What do young Indians want at home? – Punekar News


By Akash Pharande, General Manager – Espaces Pharande

Pune, July 20, 2022: For property developers and their marketing teams today, things have changed a lot over the past 30 years. In India, first-time home buyers are no longer people in their late 40s or early 50s who have saved up to fulfill their dream of buying a home. Today’s first-time buyers are predominantly millennials. In a relatively young country like India, they are now the largest customer segment for property developers.

What Defines Millennial Homebuyers? Unlike the older generation who worked and saved their entire lives to finally achieve their aspiration to become a homeowner, millennial homebuyers have six important differentiators.

1. A youthful perspective

Above all, millennial homebuyers are young. This means that they come to market with the aspirations of young people. When they buy homes, they don’t care so much about the things that matter most to their parents, like appreciation trends and returns on investment. Sure, they expect their homes to go up in value over time (who doesn’t?), but for ROI, they rely more on the stock market and often crypto too. -currencies.

Instead, they want to own homes that help them explore their youthful taste for life experiences. Of course, proximity to the local kirana store is important, but so is having a lively cafe, a resto-bar that plays trendy music, and an overall youthful profile in the neighborhood. Their interpretation of convenience also goes far beyond that of their parents. They are tech-savvy and expect to live in homes where technology plays a significant role in the overall livability quotient.

2. Educated Research Vs. Educated Guesses

While their parents relied heavily on word-of-mouth recommendations from family and friends, millennials instead put their higher education to good use. Many have credentials based on far superior education than the previous generation. At the time, college degrees did not allow graduates to approach the home buying process from the perspective of a researcher.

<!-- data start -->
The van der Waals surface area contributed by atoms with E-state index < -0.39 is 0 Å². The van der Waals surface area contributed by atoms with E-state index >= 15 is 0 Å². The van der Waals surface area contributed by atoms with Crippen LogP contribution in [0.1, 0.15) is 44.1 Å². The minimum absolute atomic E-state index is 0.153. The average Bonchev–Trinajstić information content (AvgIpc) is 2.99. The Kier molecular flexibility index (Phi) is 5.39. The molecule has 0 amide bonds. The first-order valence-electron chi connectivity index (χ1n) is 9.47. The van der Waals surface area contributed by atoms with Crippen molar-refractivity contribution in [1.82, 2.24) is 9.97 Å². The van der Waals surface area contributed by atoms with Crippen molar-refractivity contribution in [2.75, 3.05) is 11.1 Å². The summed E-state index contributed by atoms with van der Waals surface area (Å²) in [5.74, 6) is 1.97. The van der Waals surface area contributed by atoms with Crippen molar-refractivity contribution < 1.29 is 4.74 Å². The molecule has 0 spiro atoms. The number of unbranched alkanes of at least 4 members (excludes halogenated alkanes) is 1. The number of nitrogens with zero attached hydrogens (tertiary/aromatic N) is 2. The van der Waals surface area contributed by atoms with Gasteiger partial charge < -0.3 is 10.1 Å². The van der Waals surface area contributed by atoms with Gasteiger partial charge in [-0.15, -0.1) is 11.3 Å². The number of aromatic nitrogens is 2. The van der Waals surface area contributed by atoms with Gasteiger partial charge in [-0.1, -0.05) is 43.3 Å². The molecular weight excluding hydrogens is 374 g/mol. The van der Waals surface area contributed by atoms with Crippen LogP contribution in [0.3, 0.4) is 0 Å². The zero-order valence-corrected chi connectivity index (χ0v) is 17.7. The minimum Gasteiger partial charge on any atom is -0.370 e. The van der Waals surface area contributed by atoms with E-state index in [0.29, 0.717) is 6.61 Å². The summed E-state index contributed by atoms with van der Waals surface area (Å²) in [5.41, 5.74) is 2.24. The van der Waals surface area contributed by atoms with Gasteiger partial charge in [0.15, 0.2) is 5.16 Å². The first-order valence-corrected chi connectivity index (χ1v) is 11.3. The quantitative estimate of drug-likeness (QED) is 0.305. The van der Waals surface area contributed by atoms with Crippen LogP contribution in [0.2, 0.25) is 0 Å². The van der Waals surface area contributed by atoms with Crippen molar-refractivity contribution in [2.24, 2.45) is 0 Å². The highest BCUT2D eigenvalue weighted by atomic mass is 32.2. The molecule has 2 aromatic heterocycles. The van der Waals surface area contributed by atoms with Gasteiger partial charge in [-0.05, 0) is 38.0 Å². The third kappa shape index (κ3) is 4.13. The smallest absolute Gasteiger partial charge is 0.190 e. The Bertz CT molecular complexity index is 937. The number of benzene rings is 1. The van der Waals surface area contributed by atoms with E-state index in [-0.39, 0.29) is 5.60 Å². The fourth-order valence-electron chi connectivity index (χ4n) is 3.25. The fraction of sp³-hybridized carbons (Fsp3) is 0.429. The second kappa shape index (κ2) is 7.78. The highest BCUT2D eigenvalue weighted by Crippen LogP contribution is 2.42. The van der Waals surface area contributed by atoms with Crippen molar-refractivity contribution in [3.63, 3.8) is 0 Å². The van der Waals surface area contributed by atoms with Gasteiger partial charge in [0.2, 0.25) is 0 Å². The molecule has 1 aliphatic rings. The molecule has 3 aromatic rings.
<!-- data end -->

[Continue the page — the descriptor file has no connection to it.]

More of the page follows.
Degrees in engineering, medical sciences and even business are now heavily based on digital technologies. This is the age of the internet and social media. The information highway is massive and very accessible to those who know how to navigate it. Millennials do.

Millennials don’t buy homes based on flashy marketing, hype, and flippant assurances. They do extensive homework, using their DigiTech skills to go beyond websites to extract information and feedback from consumer forums and social media platforms. Very few millennials arrive at a project site with no idea of ​​the developer, their background, the pros and cons of the project and location, and average selling prices in the area.

3. In no rush to “settle down”

It’s something most developers still don’t seem to understand – trying to market a project by appealing to a millennial’s aspirations for a sedentary married life is, more often than not, a fruitless endeavor. Millennials don’t marry early in life, and a good number of them don’t have such plans at all. The perception of relationships has changed enormously over the past two to three decades.